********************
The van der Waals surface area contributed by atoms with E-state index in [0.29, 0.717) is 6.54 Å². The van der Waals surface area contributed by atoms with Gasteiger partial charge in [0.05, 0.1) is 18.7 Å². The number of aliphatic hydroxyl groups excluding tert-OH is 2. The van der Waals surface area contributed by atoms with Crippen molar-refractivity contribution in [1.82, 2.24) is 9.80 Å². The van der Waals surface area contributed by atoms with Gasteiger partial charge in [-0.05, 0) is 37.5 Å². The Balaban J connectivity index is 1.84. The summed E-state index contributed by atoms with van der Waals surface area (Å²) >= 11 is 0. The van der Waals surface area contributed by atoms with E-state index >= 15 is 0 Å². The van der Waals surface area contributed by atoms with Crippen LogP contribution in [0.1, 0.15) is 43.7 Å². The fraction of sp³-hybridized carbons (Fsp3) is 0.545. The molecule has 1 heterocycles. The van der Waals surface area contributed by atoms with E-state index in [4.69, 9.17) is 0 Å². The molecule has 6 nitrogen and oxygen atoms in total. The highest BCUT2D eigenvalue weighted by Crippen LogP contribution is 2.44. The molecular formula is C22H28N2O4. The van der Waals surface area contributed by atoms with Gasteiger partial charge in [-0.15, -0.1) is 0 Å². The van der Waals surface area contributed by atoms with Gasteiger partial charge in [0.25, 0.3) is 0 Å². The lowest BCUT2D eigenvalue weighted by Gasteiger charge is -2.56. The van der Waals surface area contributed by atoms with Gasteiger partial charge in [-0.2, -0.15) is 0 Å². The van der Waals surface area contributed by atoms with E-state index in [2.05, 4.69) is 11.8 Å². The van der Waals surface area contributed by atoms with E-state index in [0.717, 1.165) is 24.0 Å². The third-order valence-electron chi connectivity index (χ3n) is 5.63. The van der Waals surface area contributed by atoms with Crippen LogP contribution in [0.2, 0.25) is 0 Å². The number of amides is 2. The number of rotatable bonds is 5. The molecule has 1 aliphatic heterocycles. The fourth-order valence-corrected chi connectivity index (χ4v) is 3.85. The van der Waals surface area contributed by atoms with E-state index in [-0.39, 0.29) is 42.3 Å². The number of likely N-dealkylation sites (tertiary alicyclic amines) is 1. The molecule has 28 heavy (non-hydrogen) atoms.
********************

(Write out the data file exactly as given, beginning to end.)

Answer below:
The van der Waals surface area contributed by atoms with E-state index in [0.29, 0.717) is 6.54 Å². The van der Waals surface area contributed by atoms with Gasteiger partial charge in [0.05, 0.1) is 18.7 Å². The number of aliphatic hydroxyl groups excluding tert-OH is 2. The van der Waals surface area contributed by atoms with Crippen molar-refractivity contribution in [1.82, 2.24) is 9.80 Å². The van der Waals surface area contributed by atoms with Gasteiger partial charge in [-0.05, 0) is 37.5 Å². The Balaban J connectivity index is 1.84. The summed E-state index contributed by atoms with van der Waals surface area (Å²) >= 11 is 0. The van der Waals surface area contributed by atoms with E-state index >= 15 is 0 Å². The van der Waals surface area contributed by atoms with Crippen LogP contribution in [0.1, 0.15) is 43.7 Å². The fraction of sp³-hybridized carbons (Fsp3) is 0.545. The molecule has 1 heterocycles. The van der Waals surface area contributed by atoms with E-state index in [4.69, 9.17) is 0 Å². The molecule has 6 nitrogen and oxygen atoms in total. The highest BCUT2D eigenvalue weighted by Crippen LogP contribution is 2.44. The molecular formula is C22H28N2O4. The van der Waals surface area contributed by atoms with Gasteiger partial charge in [-0.15, -0.1) is 0 Å². The van der Waals surface area contributed by atoms with Gasteiger partial charge in [0.25, 0.3) is 0 Å². The lowest BCUT2D eigenvalue weighted by Gasteiger charge is -2.56. The van der Waals surface area contributed by atoms with Gasteiger partial charge in [-0.2, -0.15) is 0 Å². The van der Waals surface area contributed by atoms with E-state index in [2.05, 4.69) is 11.8 Å². The van der Waals surface area contributed by atoms with E-state index in [0.717, 1.165) is 24.0 Å². The third-order valence-electron chi connectivity index (χ3n) is 5.63. The van der Waals surface area contributed by atoms with Crippen LogP contribution in [0.2, 0.25) is 0 Å². The number of amides is 2. The number of rotatable bonds is 5. The molecule has 1 aliphatic heterocycles. The fourth-order valence-corrected chi connectivity index (χ4v) is 3.85. The van der Waals surface area contributed by atoms with E-state index in [-0.39, 0.29) is 42.3 Å². The number of likely N-dealkylation sites (tertiary alicyclic amines) is 1. The molecule has 28 heavy (non-hydrogen) atoms.